Acknowledging the difficulties plan-makers face in terms of long-term forecasting, the government have proposed that plans for town centre sites should look at least 10 years ahead but consider the diversification that town centres are subject to, particularly in this current era of decline, so as to avoid any unnecessary loss of facilities. Where applications for leisure and retail developments are to be considered, planning authorities must consider the impact such developments may have on existing, committed and planned centre developments, as well as on trade within the community, town centre viability and local consumer choice.

In terms of environmental sustainability, plans and decisions should, wherever possible, help to improve local environmental conditions, such as air quality. This amendment comes as a result of legal challenges in recent years on the Government’s failing to act faster on sustaining air quality.

What do these changes mean for planners and developers?

In short, the revisions will place a greater responsibility on developers to ensure commitments are delivered, with the consideration of supporting local communities and meeting needs by working closely with them and other stakeholders. The requirement for effective use of land will bring its challenges, as it will involve the need to balance an increased density of homes with maintaining acceptable standards of living, such as the consideration of daylight, nearby public transport and green spaces, and consulting with the community to ensure aesthetically pleasing design. Fortunately, local planning authorities will be required to adopt a more lenient view where daylight is concerned, as achieving optimal levels will prove trying amongst the instruction for high-density development.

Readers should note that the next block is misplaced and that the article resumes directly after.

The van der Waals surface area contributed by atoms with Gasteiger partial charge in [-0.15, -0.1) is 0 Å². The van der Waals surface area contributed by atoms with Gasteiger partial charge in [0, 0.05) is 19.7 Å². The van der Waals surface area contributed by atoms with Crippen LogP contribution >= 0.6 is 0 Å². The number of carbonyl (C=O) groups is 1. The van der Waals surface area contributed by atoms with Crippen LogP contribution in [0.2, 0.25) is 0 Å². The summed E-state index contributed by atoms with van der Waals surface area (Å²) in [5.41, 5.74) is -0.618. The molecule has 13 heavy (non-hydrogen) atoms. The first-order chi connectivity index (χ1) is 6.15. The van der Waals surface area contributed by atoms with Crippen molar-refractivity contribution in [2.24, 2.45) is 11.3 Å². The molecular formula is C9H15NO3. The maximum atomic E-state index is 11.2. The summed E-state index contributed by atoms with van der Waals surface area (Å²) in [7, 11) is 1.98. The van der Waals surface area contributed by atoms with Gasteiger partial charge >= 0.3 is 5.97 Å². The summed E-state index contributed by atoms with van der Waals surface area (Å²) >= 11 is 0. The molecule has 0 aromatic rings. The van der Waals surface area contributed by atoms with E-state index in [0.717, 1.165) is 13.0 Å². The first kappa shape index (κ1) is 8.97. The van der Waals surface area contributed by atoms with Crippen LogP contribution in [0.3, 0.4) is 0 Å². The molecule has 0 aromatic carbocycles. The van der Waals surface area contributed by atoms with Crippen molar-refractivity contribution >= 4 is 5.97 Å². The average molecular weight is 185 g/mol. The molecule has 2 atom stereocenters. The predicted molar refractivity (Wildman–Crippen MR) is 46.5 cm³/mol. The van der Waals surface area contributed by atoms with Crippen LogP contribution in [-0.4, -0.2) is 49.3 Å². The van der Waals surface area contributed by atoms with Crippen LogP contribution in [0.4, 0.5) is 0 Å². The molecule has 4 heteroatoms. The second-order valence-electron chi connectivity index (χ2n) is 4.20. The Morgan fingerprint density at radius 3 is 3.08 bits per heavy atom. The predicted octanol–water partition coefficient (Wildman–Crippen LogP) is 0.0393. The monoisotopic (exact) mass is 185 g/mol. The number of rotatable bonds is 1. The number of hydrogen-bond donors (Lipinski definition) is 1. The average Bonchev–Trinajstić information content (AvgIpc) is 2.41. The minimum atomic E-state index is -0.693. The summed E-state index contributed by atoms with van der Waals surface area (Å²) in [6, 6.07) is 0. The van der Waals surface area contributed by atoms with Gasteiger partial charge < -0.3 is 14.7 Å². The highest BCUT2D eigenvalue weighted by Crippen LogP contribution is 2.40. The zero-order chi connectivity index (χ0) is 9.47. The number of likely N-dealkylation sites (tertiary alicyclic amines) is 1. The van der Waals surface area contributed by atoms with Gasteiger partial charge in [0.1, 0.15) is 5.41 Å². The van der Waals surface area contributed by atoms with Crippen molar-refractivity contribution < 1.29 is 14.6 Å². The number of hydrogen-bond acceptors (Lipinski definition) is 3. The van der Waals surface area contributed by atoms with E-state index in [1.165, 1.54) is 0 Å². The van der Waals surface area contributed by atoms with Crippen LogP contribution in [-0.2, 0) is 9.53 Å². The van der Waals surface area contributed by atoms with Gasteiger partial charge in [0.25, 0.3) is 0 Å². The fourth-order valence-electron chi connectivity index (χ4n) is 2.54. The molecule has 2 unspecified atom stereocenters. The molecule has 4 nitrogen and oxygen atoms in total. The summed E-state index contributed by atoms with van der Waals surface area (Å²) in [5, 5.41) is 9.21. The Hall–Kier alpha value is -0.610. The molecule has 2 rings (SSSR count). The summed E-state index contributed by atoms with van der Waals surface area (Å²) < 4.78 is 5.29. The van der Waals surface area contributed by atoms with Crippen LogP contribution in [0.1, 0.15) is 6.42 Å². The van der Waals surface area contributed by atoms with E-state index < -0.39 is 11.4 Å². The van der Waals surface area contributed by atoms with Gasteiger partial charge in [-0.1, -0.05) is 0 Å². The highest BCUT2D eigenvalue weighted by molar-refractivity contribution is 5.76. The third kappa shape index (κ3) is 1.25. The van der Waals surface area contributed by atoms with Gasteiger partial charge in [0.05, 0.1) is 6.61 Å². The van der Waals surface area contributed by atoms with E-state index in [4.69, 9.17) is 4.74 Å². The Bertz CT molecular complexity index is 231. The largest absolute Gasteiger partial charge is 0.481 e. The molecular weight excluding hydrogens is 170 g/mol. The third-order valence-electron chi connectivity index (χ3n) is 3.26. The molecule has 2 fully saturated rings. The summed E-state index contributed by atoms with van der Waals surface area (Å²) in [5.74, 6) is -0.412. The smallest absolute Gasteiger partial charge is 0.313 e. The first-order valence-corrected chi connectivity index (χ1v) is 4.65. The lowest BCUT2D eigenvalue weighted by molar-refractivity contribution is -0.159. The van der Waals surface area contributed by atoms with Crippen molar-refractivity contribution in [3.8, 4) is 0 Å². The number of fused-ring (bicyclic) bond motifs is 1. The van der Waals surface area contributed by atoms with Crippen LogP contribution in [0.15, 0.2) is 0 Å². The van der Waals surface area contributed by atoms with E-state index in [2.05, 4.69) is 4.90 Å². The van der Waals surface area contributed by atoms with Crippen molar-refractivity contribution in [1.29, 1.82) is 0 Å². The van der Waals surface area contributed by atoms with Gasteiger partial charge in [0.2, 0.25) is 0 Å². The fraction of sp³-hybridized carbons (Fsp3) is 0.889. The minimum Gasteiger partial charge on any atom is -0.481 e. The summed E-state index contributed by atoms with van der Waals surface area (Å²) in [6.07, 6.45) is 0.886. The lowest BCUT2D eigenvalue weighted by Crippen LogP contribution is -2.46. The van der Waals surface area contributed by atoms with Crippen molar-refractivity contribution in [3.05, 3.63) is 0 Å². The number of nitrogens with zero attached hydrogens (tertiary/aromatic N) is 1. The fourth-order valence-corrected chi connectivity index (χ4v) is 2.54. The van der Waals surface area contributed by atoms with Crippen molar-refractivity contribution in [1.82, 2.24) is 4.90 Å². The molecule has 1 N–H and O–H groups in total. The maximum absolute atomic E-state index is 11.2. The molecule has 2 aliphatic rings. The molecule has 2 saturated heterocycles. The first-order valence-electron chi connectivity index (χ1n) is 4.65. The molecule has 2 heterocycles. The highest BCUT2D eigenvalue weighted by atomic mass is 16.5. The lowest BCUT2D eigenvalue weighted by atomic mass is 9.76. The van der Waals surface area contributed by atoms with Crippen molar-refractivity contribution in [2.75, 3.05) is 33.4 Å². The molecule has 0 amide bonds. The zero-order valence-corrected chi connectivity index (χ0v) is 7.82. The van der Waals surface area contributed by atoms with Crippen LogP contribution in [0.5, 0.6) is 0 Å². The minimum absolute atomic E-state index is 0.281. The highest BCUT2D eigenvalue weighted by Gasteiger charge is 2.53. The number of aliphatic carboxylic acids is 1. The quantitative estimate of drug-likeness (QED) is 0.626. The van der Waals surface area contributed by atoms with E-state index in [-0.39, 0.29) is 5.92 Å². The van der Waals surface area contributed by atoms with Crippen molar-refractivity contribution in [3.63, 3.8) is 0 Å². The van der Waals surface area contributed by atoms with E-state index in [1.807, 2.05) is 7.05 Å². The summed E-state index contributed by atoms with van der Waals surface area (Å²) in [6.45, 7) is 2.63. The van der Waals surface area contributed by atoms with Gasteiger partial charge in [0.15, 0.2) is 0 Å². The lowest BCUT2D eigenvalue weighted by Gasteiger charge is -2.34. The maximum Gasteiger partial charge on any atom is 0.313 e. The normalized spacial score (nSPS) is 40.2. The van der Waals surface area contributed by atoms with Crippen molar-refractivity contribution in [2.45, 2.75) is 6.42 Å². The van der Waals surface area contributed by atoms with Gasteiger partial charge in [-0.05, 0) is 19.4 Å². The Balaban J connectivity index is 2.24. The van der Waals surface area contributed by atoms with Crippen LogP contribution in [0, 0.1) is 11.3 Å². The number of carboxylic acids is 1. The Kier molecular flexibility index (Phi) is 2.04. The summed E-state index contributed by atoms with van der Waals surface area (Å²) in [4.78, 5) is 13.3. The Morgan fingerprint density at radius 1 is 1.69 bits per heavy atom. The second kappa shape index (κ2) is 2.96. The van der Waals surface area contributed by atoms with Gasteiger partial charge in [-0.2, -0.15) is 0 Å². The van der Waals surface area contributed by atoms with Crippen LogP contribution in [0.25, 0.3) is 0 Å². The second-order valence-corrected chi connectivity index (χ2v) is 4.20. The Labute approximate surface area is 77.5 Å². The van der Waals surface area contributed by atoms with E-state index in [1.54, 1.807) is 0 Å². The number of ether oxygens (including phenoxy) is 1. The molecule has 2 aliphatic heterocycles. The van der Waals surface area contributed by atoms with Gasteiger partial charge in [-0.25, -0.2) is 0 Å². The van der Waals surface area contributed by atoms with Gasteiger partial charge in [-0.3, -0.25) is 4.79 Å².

Despite its challenges, this grants more freedom in terms of making the most of existing brownfield sites, as well as developing sites that are dedicated to first-time buyers and build to rent homes, whilst the instruction to unlock smaller sites provides further opportunities for new or smaller developers to enter the market in response to demand. However, there is debate amongst property experts as to whether the reforms provide the means to reach the 300,000 homes a year mark, particularly for SME builders. the framework focuses on achieving development success through thorough plan-led strategy to ensure viability, whilst positively enhancing land to promote recreational opportunities and environmental quality, but it is important to note that the current draft revision does not provide mechanisms for developers to do so, which may lead to sales risks and barriers to entry for smaller organisations.  

The introduction of a standardised method of calculating local housing need is welcomed, although there are concerns that this approach to setting targets will not take additional factors, such as job creation, into consideration, particularly in areas where the two are intrinsically linked, such as the North. Whilst the correct problems are being addressed within the NPPF, it remains to be seen as to whether the final revision of the framework will provide the mechanisms needed for a more coordinated method of planning between planning authorities at different levels and developers.

The UK’s leading conference on Planning and Viability for Residential Development in the UK returns for an 11th year on 27th September 2018. Join hundreds of Developers and Local Authorities from across the Country at this event. If you would be interested in attending, please book now to avoid disappointment.

 

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Posted: 03/07/2018